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Lewyn Addresses America

A little politics, a little urbanism- I also blog 100 percent on urbanism at and

There’s been a lot of media blather recently about how this election is the end of the Republican Party’s majority status.

But the fact of the matter is that the Republicans are still the majority party at most levels of government.  They are the majority in the House, the majority in governorships, and almost won the Presidency.

Over the long run, the Republicans have held the House in all but three elections (1992, 2006, 2008) over the last twenty years.

At the presidential level we are pretty much a 50-50 country.  Three of the past four elections (all but 2008, which was pretty exceptional due to the financial crisis) have been decided by roughly a 51-49 margin (2004 , 2012) or less (2000).    In two of these elections, the Republicans outperformed the  business cycle: that is, in 2000 voters were better off than four years before, which should have benefitted the Democrats- yet the Republican nominee (sort of) won.  In 2004, the economy was worse than in 2000, yet the Republican President was reelected.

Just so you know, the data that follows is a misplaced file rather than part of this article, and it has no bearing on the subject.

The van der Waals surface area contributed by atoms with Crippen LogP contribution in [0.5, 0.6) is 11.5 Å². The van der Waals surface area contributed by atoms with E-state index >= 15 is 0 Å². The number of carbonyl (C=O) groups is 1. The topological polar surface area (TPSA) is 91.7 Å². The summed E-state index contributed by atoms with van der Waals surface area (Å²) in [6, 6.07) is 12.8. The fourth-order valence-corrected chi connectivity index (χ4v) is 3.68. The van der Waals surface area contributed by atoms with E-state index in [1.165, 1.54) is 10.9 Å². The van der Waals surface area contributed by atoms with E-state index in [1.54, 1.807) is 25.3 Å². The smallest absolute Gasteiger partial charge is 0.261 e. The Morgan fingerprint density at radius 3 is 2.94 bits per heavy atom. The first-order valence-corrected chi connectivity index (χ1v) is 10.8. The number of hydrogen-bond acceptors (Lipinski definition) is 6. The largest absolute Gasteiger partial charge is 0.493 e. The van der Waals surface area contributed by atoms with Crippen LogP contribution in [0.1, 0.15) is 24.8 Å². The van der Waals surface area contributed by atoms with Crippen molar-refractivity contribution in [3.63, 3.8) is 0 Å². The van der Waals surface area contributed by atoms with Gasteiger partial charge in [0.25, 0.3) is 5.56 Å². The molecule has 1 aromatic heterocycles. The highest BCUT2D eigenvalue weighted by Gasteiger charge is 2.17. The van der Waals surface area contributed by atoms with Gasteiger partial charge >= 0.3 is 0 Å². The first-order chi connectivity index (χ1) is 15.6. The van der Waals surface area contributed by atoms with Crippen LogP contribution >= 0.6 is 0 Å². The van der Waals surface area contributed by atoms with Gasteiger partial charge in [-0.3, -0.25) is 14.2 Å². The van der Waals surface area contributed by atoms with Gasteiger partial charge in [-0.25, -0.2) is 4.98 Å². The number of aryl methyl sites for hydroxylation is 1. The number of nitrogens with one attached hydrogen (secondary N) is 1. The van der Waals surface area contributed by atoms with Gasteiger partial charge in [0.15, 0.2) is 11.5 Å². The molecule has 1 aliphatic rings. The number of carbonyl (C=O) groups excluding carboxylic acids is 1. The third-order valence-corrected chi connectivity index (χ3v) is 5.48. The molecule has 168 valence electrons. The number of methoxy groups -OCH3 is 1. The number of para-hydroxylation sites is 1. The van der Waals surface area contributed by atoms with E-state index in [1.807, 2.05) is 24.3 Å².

This year, the business cycle predicted a close election: Obama’s approval rating was roughly 50 percent, and the unemployment rate is about what it was four years ago.  If Romney had run a better campaign he would have won- but there’s no way it could have been anything but a close election (barring a truly devastating error by either Obama or Romney).

So what does this forebode for 2016?  At worst, another 50-50 election.  And if the economy gets worse between 2012 and 2016, the Republicans may get the kind of economic bounce that the Dems got in 2008.

Below the Presidential level, the Republicans are even stronger.  The nonpresidential party usually gains in midterm elections, so the Republicans should make House and Senate gains in 2014.

In sum, this election was not the kind of disaster that is likely to inspire widespread rethinking.


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